First, unemployment in Israel is very low in comparison to the OECD. As opposed to 7.3% unemployment in Western countries, the unemployment rate in Israel stands at only 5.9%. The gap in Israel’s favor is especially positive among young people, with a 90% employment rate, as opposed to 85% in other OECD countries. Even the most severe form of unemployment—that which lasts more than a year—is particularly low in Israel: 0.5% as opposed to 2.5%.

Second, the tax burden in Israel is indeed heavy, but it is still low relative to the OECD. Whereas in most Western countries, aside from Switzerland and the United States, the total tax burden reaches c. 36% of a person’s income, in Israel that number is 31%. This means that Israelis make a lot on the one hand, and don’t pay particularly high taxes on the other (aside from freelancers and the top 10%, who pay far too much).

In other words, the Israeli economy is good at providing employment and compensating well for it. When Haredim and Arabs are integrated into the economy (only 45% of them work, as opposed to 80% in the general population), there is no doubt that the Israeli economy will soar.

New immigrants from USA and Canada. Photo by Yossi Zeliger, flash 90
New immigrants from USA and Canada. Photo by Yossi Zeliger, flash 90

High consumption: stable growth translates into a rise in the consumption and purchasing power of Israelis. Since 2000, Israelis have increased their consumption by 121% in conjunction with the growth of the economy. This means more flights abroad, more leisure, and more electronic and communications devices. In 2000, for instance, 20% of people had internet as opposed to 70% today, and less than 70% had a cellphone as opposed to 96% today.

If one looks further back, the trend is even more amazing. According to CBS data, only 37% of us had a refrigerator in the 1950s, as opposed to 99.9% today. 12% had a washing machine as opposed to 96% today, and as opposed to the 87% who now cool off with air conditioners, only 10% had them in the 1950s. By the way, in the 1950s, only 13% had a telephone line.

We still have a lot of hard work ahead of us, but it turns out that the State of Israel’s free market policy is developing and slowly adapting itself to Western standards. Thus, for instance, the Fraser Institute now ranks us as the 39th freest economy in the world—as opposed to 54th in 2000, and 99th in the 1980s. It’s still not enough, but we cannot ignore the positive trend.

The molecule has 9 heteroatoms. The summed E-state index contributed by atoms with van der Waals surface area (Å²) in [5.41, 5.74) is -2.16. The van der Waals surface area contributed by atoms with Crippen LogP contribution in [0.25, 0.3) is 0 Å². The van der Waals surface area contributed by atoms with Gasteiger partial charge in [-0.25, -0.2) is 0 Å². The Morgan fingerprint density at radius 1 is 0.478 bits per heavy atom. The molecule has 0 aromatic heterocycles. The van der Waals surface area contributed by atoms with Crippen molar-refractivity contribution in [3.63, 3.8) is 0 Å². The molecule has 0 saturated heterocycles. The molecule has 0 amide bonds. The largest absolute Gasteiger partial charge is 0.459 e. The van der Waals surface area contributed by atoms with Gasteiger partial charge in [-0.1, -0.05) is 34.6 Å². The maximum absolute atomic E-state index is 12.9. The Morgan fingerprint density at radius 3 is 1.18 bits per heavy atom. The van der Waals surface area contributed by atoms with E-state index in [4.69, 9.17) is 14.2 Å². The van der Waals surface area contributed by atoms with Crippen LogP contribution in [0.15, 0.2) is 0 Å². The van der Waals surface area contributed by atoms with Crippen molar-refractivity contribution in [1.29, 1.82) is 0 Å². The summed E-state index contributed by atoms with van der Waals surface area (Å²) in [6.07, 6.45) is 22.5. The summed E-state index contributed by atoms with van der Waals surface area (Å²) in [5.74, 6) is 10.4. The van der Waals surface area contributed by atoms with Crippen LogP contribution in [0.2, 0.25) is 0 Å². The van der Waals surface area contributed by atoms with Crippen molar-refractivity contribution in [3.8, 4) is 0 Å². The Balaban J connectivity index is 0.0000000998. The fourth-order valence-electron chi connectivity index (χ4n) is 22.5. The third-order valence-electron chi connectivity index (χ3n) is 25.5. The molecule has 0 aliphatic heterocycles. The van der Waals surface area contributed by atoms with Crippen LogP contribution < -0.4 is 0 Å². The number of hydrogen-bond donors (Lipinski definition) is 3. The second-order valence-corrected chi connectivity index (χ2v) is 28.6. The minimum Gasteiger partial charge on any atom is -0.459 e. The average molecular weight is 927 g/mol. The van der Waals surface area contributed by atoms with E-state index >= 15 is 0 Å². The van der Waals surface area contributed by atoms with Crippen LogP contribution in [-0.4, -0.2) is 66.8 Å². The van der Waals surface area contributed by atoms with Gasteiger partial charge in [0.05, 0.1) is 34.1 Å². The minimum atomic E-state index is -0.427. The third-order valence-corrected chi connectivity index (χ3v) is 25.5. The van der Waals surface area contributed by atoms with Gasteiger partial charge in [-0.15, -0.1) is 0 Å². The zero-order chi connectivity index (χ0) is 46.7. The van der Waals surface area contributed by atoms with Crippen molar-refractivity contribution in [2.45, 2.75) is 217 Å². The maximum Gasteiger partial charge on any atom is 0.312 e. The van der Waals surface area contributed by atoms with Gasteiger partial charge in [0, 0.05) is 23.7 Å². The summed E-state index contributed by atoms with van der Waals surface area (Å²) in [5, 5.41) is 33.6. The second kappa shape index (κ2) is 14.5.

Happy For A Reason

The young State of Israel has plenty of other impressive statistics in a variety of fields. Although there are people who want us to think otherwise, it turns out we just have it good here. Israelis are just happy with life. The world happiness index recently placed Israel at 11th. An internal CBS survey had 86% of Israelis saying they were satisfied with their lives, as opposed to 83% in the beginning of the 2000s. It’s therefore no surprise that according to a new report, Israel has the second lowest rate of suicide of all European countries.

Israelis’ happiness find expression in other impressive statistics as well. According to the data, Israeli life expectancy is 1.5 years higher than the average for the developed world: as opposed to an average of 80.5 years in the Western world, Israelis live 82.1 years on average and are ranked 7th overall. (It’s even higher for Israeli Jews: 85 years for women, and 81 for men). Another positive data point is out infant mortality rate (3 per mil), which is trending downward and is significantly lower than the OECD average of 4 per mil. In the Jewish population sector, that number drops to 2 per mil.

We could go on: the number of car accidents in Israel is low by international standards and is on a downward trend, with 3.4 killed per hundred thousand as opposed to 5.7 killed per hundred thousand in Western countries. Israel’s national debt is shrinking, and as opposed to an average debt of 115% of GDP in the west, the State of Israel’s debt stands at only 64.9% of GDP. The hi-tech sector is driving Israel forward, and its share of the GDP and employment rate is higher than in most Western countries. And so on and so forth from this wonder called the State of Israel.

The Caravan Goes On

No doubt, there is still a long road ahead of us: in culture, in economics, in defense. Our national challenges have not ended, and probably never will. But still, Independence Day is a great opportunity to sit back and feel satisfied and proud of what we have accomplished. The State of Israel has done the impossible in the 68 years of its existence. With very difficult starting points and unending obstacles, Israelis have managed to build a model society: a society that grants the long-suffering Jewish people cultural prosperity, a thriving economy, and damn it—the strongest army in the Middle East. L’Chayim!

“Though the storm howls all around us”

And hardship and pain abound

There’s still reason to rejoice:

We have plenty of courage and strength.

And the caravan goes on…